Audubon's Birds, Flightless, And Soaring
Saturday, November 26, 2005
There are 1,065 birds in John James Audubon's "The Birds of America," that 19th-century encyclopedic tour de force. Their images appear on 435 separate sheets. It took a team of 50 to etch and print and paint by hand those sharply detailed pages, most of which were early on trimmed and pierced with needles and sewn into big books.
Only two whole sets survive whose loose, undamaged sheets were never trimmed for binding, and still look the way they did when they first came from the print shop. One of these "double-elephant" folios (the printer's term suggests the pachydermic size of its 40-inch-high pages) has been, since 1945, in the permanent collection of the National Gallery of Art.
The Gilbert Stuart portrait of George Washington, the one shown on the dollar bill, is more than a mere painting. The mighty Lincoln statue, too, is more than a mere sculpture. The same fate has befallen Audubon's great bird book. It's more than just a work of art. It's become a national monument. It's part of who we are.
Usually its feathered stars stay, unframed, in drawers, though every now and then the gallery does display them. "Audubon's Dream Realized: Selections From 'The Birds of America,' " now in the West Building, is a show of 50. Its prints, says Carlotta Owens, the curator who chose them, "include most of the images that people ask to see when they're not out on the walls."
The passenger pigeon (now extinct), and the ivory-billed woodpecker (which was thought extinct, but apparently isn't) are among the birds on view. The fish-eating bald eagle, emblem of the nation, has also been selected, as has the Baltimore oriole, the California condor, the raven and the mockingbird and, of course, the wild turkey (in an image touched with gold).
Not everyone will love these birds. They look a little stiff, perhaps. (Most have just been shot.) They also look generic instead of individual. And their beadiness of eye is frequently reptilian. But none of this much matters. What somehow matters more is the undeniable patriotic aura that shimmers round this art.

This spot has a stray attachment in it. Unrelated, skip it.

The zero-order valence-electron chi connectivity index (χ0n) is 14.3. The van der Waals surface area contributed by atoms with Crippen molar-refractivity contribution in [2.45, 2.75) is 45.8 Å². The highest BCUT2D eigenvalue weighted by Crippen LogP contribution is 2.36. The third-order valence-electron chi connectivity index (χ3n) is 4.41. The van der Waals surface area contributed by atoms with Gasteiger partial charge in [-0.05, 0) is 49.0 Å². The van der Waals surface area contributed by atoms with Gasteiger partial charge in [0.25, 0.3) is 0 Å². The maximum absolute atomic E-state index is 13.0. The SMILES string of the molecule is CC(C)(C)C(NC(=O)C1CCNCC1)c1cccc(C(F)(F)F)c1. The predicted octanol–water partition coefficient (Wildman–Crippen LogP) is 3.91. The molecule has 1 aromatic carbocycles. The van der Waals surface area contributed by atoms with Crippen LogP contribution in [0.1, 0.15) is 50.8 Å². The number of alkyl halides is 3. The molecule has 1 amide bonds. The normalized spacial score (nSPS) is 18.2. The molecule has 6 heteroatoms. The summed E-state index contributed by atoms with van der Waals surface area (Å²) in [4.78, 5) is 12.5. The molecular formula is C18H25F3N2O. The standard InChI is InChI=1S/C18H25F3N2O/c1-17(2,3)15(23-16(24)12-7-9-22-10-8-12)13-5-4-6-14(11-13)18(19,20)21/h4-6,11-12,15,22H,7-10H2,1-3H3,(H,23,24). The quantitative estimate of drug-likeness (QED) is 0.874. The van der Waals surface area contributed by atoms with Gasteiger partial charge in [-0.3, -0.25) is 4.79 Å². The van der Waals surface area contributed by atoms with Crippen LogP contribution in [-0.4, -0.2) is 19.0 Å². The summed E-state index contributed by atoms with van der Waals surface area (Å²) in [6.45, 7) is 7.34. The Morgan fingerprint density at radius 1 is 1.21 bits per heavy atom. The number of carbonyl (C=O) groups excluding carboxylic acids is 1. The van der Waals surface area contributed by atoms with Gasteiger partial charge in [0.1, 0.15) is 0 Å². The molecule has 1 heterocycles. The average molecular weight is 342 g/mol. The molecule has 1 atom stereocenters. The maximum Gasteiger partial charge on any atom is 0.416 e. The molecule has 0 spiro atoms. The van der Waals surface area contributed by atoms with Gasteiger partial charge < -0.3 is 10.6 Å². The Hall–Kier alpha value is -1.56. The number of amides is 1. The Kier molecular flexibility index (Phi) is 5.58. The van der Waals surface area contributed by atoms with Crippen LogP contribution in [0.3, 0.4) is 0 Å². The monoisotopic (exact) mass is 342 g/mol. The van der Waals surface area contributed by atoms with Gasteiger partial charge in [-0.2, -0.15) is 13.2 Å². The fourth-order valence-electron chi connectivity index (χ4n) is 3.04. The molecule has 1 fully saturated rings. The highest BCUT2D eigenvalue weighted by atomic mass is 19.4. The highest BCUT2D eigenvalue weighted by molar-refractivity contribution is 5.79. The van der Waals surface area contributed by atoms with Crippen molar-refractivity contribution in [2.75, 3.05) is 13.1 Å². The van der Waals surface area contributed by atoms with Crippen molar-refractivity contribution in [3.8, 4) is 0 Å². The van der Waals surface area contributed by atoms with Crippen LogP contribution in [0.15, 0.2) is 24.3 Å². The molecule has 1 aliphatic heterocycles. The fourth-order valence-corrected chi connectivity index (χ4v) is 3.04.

Birds, of course, are emblems -- the eagle on the flagpole, the dove of peace, the hawk. These, too, have become symbols -- of America's New Eden, that place of natural wonders, where daring pioneers live in close proximity to God's amazing handiwork, and make amazing art.
Like "Dumbo" by Walt Disney, or the faces on Mount Rushmore carved by Gutzon Borglum, or Andy Warhol's can of soup, Audubon's big birds have become part of America's patrimony. Hanging them is easy. Striking in their impact, they're also tastefully descriptive. They're as much at ease with modern furniture as they are with antiques. These nationalist embellishments decorate hotel rooms, and the offices of lawyers, and steak houses, and classrooms. They've been endlessly reproduced.
All patriotic viewers who haven't seen them should.
In the hokum of their marketing, in their muscular graphic oomph, in their hugeness of ambition and their hunger for top dollar, Audubon's big etchings are as American as can be.
And as British. And as French.
Though the artist is remembered as notably American, he wasn't wholly ours. J.J. Audubon was born Jean Rabine in Haiti in 1785. Until he was 18 the painter lived in France, and it was surely in that rich, cultivated country -- not while tramping across our trackless woods, or wading through our swamps -- that he first absorbed the stylish scrolls and luxurious arabesques and ripe rococo curls that activate his art.